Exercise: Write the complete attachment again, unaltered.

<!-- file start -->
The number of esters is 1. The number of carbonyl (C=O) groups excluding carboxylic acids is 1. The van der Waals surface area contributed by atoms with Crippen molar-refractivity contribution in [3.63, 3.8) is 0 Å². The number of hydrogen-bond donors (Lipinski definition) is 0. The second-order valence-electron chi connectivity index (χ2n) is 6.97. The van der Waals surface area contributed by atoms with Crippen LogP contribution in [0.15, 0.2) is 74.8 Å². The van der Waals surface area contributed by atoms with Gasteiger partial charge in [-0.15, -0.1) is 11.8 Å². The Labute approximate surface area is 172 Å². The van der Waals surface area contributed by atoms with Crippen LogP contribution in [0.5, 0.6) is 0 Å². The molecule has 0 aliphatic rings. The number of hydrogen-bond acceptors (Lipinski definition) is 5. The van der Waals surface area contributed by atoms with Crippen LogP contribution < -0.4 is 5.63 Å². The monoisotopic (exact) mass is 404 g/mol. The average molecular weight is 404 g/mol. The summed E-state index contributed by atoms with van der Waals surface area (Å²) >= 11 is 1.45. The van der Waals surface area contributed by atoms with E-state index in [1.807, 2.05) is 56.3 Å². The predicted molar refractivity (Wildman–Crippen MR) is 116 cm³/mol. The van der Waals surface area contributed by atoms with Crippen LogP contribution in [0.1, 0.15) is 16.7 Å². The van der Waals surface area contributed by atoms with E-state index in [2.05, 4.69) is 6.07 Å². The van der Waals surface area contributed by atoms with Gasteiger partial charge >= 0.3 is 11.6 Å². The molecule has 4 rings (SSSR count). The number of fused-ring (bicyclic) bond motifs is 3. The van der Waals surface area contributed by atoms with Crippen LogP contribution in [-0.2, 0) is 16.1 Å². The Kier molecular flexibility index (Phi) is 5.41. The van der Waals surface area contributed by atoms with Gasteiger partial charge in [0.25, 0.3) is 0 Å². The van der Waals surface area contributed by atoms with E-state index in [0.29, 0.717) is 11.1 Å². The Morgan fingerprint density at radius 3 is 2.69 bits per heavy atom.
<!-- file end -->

The number of esters is 1. The number of carbonyl (C=O) groups excluding carboxylic acids is 1. The van der Waals surface area contributed by atoms with Crippen molar-refractivity contribution in [3.63, 3.8) is 0 Å². The number of hydrogen-bond donors (Lipinski definition) is 0. The second-order valence-electron chi connectivity index (χ2n) is 6.97. The van der Waals surface area contributed by atoms with Crippen LogP contribution in [0.15, 0.2) is 74.8 Å². The van der Waals surface area contributed by atoms with Gasteiger partial charge in [-0.15, -0.1) is 11.8 Å². The Labute approximate surface area is 172 Å². The van der Waals surface area contributed by atoms with Crippen LogP contribution in [0.5, 0.6) is 0 Å². The molecule has 0 aliphatic rings. The number of hydrogen-bond acceptors (Lipinski definition) is 5. The van der Waals surface area contributed by atoms with Crippen LogP contribution < -0.4 is 5.63 Å². The monoisotopic (exact) mass is 404 g/mol. The average molecular weight is 404 g/mol. The summed E-state index contributed by atoms with van der Waals surface area (Å²) >= 11 is 1.45. The van der Waals surface area contributed by atoms with E-state index in [1.807, 2.05) is 56.3 Å². The predicted molar refractivity (Wildman–Crippen MR) is 116 cm³/mol. The van der Waals surface area contributed by atoms with Crippen LogP contribution in [0.1, 0.15) is 16.7 Å². The van der Waals surface area contributed by atoms with E-state index in [2.05, 4.69) is 6.07 Å². The van der Waals surface area contributed by atoms with Gasteiger partial charge >= 0.3 is 11.6 Å². The molecule has 4 rings (SSSR count). The number of fused-ring (bicyclic) bond motifs is 3. The van der Waals surface area contributed by atoms with Crippen LogP contribution in [-0.2, 0) is 16.1 Å². The Kier molecular flexibility index (Phi) is 5.41. The van der Waals surface area contributed by atoms with Gasteiger partial charge in [0.25, 0.3) is 0 Å². The van der Waals surface area contributed by atoms with E-state index in [0.29, 0.717) is 11.1 Å². The Morgan fingerprint density at radius 3 is 2.69 bits per heavy atom.